Circumcision (Lat. circumcisio, a cutting around), a practice of eastern nations, consisting in cutting off the prepuce or foreskin in males and the internal labia in females. Among the Jews it is a strictly religious rite, and is used only on males. In ancient times it was not only obligatory on all males born of Jewish parents, but also on all proselytes, and on all the slaves of Jewish masters. The rite originated, according to the book of Genesis, in the command of God to Abraham, and was nationalized by Moses. It was thenceforth practised by the Jews, except during the journey through the wilderness. Circumcision among the Jews is performed on the eighth day after birth. From the fact that this rite was required by religious ordinance, the term "un-circumcised" became a term of national reproach, and is analogous to the word "heathen" as used by Christian writers. The Egyptians, according to Herodotus, practised circumcision. It is certain that at a later period in Egyptian history, under Persian and Greek influence, circumcision was confined to the priests and sages, but Herodotus makes no limitation in his statement. On the other hand, he states that the tonsure was confined to the priests. He also says that the Colchians (an Egyptian colony, as he believed) practised circumcision.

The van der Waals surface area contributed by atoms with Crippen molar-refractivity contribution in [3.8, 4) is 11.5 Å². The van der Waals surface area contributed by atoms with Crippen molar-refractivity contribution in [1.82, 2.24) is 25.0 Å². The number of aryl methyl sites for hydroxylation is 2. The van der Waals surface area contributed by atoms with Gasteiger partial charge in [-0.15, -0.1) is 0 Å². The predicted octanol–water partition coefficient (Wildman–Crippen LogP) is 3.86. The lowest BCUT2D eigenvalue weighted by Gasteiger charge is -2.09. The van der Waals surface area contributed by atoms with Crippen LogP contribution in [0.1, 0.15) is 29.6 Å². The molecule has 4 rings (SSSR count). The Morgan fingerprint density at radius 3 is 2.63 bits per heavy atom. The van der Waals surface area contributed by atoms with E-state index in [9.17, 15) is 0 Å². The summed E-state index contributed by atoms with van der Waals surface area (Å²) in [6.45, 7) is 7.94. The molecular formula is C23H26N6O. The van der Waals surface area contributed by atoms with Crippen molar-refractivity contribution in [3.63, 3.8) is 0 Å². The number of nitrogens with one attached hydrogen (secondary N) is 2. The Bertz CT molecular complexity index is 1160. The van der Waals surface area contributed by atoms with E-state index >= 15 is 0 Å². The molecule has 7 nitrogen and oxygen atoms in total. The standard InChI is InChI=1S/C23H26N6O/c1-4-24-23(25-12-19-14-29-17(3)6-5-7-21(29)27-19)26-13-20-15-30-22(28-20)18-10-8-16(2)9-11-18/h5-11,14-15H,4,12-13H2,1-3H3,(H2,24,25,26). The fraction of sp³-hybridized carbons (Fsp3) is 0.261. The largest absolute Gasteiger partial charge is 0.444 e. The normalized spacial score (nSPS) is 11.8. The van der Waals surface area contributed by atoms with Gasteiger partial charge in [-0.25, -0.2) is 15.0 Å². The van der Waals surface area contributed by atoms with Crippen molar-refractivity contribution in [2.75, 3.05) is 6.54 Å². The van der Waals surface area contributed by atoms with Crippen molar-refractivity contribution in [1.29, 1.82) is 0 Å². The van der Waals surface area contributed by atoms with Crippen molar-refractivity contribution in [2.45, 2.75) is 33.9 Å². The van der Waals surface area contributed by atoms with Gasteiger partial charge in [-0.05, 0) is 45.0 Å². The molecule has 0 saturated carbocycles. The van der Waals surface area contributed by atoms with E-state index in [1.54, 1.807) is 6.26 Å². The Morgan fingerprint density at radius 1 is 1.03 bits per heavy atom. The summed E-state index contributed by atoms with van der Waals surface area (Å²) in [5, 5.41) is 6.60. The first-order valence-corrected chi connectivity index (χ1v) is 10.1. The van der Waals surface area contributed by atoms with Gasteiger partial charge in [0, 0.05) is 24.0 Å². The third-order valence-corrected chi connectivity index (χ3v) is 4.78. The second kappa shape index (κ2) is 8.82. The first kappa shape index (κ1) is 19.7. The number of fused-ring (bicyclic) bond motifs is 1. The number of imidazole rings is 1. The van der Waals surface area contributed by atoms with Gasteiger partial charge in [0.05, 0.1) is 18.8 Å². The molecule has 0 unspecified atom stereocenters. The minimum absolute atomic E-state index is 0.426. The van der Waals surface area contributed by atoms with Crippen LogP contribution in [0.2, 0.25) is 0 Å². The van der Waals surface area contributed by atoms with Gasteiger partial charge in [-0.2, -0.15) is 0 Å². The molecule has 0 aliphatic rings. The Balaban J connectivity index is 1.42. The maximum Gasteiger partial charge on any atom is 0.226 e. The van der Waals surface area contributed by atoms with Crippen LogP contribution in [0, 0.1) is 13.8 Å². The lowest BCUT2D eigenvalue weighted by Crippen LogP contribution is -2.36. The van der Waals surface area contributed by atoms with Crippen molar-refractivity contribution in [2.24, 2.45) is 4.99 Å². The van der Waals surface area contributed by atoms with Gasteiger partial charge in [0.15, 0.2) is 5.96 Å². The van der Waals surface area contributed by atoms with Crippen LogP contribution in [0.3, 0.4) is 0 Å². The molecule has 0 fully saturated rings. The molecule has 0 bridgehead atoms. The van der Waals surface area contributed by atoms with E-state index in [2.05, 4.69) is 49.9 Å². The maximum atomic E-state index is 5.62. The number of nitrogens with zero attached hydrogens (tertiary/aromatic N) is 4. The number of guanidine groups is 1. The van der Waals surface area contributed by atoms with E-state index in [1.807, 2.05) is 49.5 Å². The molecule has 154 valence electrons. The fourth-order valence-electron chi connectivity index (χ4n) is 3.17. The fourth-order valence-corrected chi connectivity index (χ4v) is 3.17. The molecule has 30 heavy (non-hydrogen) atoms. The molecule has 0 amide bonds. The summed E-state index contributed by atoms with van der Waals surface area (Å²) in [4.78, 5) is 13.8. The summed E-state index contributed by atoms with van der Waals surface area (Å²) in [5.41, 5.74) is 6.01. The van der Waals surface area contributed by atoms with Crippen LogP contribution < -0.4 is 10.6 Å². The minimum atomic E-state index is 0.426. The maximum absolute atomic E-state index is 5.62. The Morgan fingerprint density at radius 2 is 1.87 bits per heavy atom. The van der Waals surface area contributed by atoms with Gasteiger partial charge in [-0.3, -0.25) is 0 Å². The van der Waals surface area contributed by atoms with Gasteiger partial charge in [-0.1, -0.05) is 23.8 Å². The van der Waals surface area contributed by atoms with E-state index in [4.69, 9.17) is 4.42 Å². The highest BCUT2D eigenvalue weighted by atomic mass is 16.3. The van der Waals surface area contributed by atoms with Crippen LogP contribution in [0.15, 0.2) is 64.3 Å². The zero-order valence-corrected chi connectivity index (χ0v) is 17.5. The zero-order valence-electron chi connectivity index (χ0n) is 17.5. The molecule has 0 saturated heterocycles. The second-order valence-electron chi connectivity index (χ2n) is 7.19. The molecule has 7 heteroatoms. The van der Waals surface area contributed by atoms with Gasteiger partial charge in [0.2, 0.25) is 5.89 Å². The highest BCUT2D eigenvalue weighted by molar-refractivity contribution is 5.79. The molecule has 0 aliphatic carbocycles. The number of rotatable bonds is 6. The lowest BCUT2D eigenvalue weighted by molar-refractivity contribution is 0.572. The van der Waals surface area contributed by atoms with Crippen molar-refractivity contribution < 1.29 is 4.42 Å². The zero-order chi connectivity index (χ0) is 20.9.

The same authority tells us that the Ethiopians practised it; and to this day the Coptic and Abyssinian Christian churches observe the custom. The Abyssinian church imposes the rite on both sexes. The Epistle of Barnabas testifies to the fact of Egyptian circumcision, and declares also that the ceremony was observed by the Arabians and Syrians. Jerome says that in his day the majority of Egyptians, Idumseans, Ammonites, Mo-abites, and Ishmaelites were circumcised. The Mohammedans also practise it; and although the Koran does not enjoin it, it has extended itself wherever the Mohammedan religion has been adopted. In Arabia the rite is performed on both sexes. The Arabians have a tradition that Mohammed said that circumcision was honorable in women. Pythagoras is said to have submitted to circumcision in order to obtain instruction from the Egyptian priests in their sacred doctrines. A portion of the Phoenician nations practised the rite, but the Philistines did not. The aboriginal Mexicans were found to observe this custom.
The Friendly Islanders, the inhabitants of the Indian archipelago, those on the west coast of Africa, those of Madagascar and the Philippine islands, and even the Hottentots, have a custom regarded as a remnant of the same observance.